- Alongside the video of you, you can choose to display slides (or whatever is on your computer screen, such as mathematical software or an animation) or video of yourself writing by hand (on paper or on a tablet). You can also mix and match between these. See the separate links for technical tips on how to do this. About half of students preferred having a mix of live handwriting and pre-prepared slides, and another quarter preferred live handwriting alone. Comments included that live handwriting can be more engaging (especially if with slides the lecturer just reads them out), and that live handwriting can help with pacing for students who are making their own notes while watching videos.
- Whichever technology you use, you will need to end up with your video in Panopto, and you can then use Panopto for editing and post-production (see the links on the left).
- It is good practice, for accessibility reasons, to include captions with all videos. Panopto automatically generates captions, and students can choose whether or not they see these. At the very least, you are advised to check that the automatic captions do not contain any inappropriate words that you would not want included. Also, note that if you edit out a section of a lecture then the corresponding captions will not necessarily be deleted. If you have time available, then you can edit more fully to correct any issues, which will make the captions more useful for students. Full instructions are on the post-production page.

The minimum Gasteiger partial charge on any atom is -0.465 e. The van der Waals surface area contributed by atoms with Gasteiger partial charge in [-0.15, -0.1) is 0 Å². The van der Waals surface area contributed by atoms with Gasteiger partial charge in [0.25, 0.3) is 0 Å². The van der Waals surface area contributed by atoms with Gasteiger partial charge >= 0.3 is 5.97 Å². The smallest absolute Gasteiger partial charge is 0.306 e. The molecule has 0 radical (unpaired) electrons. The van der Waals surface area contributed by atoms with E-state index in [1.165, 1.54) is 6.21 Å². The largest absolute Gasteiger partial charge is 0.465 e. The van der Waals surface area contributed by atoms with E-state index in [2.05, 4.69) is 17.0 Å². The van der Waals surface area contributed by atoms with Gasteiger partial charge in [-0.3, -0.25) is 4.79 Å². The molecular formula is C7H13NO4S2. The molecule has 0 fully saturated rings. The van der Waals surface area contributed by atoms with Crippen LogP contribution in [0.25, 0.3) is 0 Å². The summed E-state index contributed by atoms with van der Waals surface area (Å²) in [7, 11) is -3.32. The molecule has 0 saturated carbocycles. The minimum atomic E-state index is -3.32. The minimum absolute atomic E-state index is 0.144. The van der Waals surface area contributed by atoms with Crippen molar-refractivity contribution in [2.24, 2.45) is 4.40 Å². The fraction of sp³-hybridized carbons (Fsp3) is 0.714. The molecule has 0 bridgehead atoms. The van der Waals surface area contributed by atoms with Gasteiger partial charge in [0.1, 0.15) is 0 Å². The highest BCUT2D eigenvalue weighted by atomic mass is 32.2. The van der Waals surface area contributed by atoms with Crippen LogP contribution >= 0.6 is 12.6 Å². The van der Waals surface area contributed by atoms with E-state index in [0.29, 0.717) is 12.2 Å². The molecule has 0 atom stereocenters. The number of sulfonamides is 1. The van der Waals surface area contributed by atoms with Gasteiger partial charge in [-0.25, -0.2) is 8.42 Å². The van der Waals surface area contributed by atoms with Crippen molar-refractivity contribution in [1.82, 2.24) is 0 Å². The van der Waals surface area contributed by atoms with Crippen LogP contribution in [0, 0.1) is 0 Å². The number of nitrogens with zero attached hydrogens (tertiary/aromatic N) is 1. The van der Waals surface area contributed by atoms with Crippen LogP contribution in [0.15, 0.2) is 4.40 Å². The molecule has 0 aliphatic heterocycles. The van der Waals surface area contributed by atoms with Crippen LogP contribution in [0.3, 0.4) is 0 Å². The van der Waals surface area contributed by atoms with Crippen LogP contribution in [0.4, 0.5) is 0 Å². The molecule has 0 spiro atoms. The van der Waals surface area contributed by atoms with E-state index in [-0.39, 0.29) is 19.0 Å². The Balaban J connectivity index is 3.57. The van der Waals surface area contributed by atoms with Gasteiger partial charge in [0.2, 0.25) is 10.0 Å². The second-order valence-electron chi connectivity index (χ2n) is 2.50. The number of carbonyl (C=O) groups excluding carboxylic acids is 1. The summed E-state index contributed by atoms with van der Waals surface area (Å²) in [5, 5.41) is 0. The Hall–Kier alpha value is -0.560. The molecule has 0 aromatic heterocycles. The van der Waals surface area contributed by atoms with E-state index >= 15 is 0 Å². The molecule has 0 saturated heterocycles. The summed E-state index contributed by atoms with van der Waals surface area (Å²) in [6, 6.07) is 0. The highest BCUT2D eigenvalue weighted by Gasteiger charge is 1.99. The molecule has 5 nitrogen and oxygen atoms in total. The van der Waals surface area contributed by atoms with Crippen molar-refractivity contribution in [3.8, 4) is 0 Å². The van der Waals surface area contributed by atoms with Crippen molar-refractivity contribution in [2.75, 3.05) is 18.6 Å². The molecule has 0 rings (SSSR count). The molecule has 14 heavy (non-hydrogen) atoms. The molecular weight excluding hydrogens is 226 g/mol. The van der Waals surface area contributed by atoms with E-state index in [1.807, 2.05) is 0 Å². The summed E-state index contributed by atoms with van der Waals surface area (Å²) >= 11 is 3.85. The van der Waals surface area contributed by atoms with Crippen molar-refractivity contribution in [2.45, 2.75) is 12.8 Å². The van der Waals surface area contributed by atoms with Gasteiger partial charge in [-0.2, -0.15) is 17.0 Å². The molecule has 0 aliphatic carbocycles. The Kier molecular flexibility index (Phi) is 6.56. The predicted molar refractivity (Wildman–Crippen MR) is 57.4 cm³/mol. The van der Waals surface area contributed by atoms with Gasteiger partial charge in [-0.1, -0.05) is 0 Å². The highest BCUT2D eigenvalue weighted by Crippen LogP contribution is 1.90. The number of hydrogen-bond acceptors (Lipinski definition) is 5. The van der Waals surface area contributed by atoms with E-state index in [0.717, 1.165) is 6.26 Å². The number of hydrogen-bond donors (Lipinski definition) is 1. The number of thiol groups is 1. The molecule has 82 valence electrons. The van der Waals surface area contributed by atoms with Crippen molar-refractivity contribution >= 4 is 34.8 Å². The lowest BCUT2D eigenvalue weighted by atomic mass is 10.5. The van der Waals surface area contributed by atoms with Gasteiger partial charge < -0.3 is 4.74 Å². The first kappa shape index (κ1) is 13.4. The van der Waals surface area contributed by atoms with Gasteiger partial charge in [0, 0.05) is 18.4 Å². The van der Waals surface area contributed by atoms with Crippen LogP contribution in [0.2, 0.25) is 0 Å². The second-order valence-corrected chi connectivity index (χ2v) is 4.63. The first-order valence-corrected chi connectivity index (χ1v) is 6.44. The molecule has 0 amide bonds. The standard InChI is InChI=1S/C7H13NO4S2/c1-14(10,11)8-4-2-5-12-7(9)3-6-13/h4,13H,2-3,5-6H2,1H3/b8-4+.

Tips for successful videos
- If you include a video of yourself, try to look directly at the camera as much as possible.
- It might at first feel strange to record lecture content with just a computer and no audience. Some people find it helpful to imagine that they are talking to a small group of three or four students: this helps to get an appropriate level of energy and pacing for a video, even though you can’t see the students.
- You are likely to want to edit out the start and end of the video, at the least, to chop off the parts where you move from the Panopto recording software to your slides and back, or similar. This will be easier if you move from Panopto to your slides, look at the camera, smile, and pause for a second, before you start. Giving yourself a window like this makes it much easier to edit in the right place, rather than trying to catch the millisecond between opening your slides and starting to talk. Similarly, at the end, pause for a second, then return to Panopto to end the recording.
- If you make a mistake and need to redo part, or there’s an intrusive background sound, or your cat gets in the way, just wait till the issue is over, pause for a couple of seconds to make editing easier later, and then resume (and redo any short section needed). It really is worth pausing for a second or two, this makes a noticeable difference to later editing, which is then quite easy.
- If you are about to move to a new slide or clear the screen in some way, it might be helpful to pause for a moment and perhaps say that this is what you’re about to do. Viewers can of course pause the video while they review a section, but this becomes easier if there is a clear moment when they can do it. If you put up a line of text and immediately move to the next slide, then it is hard for the viewer to pause.
- Go for the best sound quality you can manage.
- Remember that you can’t show the viewer something by pointing at your screen, however tempting this may be!
- Turn off any notifications on your computer (email, Teams, OneDrive, Dropbox, …) before you start recording. (Within Teams, set your status to “Do not disturb”.) Close any unnecessary windows, especially those containing sensitive information.
- If you’re recording slides or your screen, move your mouse to the corner of the screen before you start (unless you’re using it during your video), to avoid it being a distraction.
Where to put your videos when they’re ready to be published
This guidance will be available in September, following the department's move to Moodle.